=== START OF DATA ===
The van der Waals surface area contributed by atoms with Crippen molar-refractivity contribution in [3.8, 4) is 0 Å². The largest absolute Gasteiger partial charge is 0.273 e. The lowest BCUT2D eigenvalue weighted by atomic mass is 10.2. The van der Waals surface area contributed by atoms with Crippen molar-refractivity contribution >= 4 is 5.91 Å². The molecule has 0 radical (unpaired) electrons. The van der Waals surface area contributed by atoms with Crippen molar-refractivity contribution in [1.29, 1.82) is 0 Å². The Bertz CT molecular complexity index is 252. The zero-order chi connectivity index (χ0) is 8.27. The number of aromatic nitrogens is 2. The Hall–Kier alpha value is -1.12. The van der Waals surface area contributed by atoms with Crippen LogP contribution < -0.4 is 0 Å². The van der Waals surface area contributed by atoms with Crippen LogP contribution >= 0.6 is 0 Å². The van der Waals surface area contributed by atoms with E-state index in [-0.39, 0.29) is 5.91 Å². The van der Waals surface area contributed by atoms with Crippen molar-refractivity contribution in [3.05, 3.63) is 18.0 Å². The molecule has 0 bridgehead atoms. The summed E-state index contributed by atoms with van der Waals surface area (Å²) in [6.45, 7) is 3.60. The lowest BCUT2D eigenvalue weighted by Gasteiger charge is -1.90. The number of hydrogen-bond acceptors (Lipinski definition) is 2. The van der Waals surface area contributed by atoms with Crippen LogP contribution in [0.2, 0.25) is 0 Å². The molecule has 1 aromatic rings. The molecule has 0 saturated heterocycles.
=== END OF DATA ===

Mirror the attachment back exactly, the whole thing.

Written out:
The van der Waals surface area contributed by atoms with Crippen molar-refractivity contribution in [3.8, 4) is 0 Å². The largest absolute Gasteiger partial charge is 0.273 e. The lowest BCUT2D eigenvalue weighted by atomic mass is 10.2. The van der Waals surface area contributed by atoms with Crippen molar-refractivity contribution >= 4 is 5.91 Å². The molecule has 0 radical (unpaired) electrons. The van der Waals surface area contributed by atoms with Crippen molar-refractivity contribution in [1.29, 1.82) is 0 Å². The Bertz CT molecular complexity index is 252. The zero-order chi connectivity index (χ0) is 8.27. The number of aromatic nitrogens is 2. The Hall–Kier alpha value is -1.12. The van der Waals surface area contributed by atoms with Crippen LogP contribution < -0.4 is 0 Å². The van der Waals surface area contributed by atoms with Crippen LogP contribution >= 0.6 is 0 Å². The van der Waals surface area contributed by atoms with E-state index in [-0.39, 0.29) is 5.91 Å². The van der Waals surface area contributed by atoms with Crippen molar-refractivity contribution in [3.05, 3.63) is 18.0 Å². The molecule has 0 bridgehead atoms. The summed E-state index contributed by atoms with van der Waals surface area (Å²) in [6.45, 7) is 3.60. The lowest BCUT2D eigenvalue weighted by Gasteiger charge is -1.90. The number of hydrogen-bond acceptors (Lipinski definition) is 2. The van der Waals surface area contributed by atoms with Crippen LogP contribution in [0.2, 0.25) is 0 Å². The molecule has 1 aromatic rings. The molecule has 0 saturated heterocycles.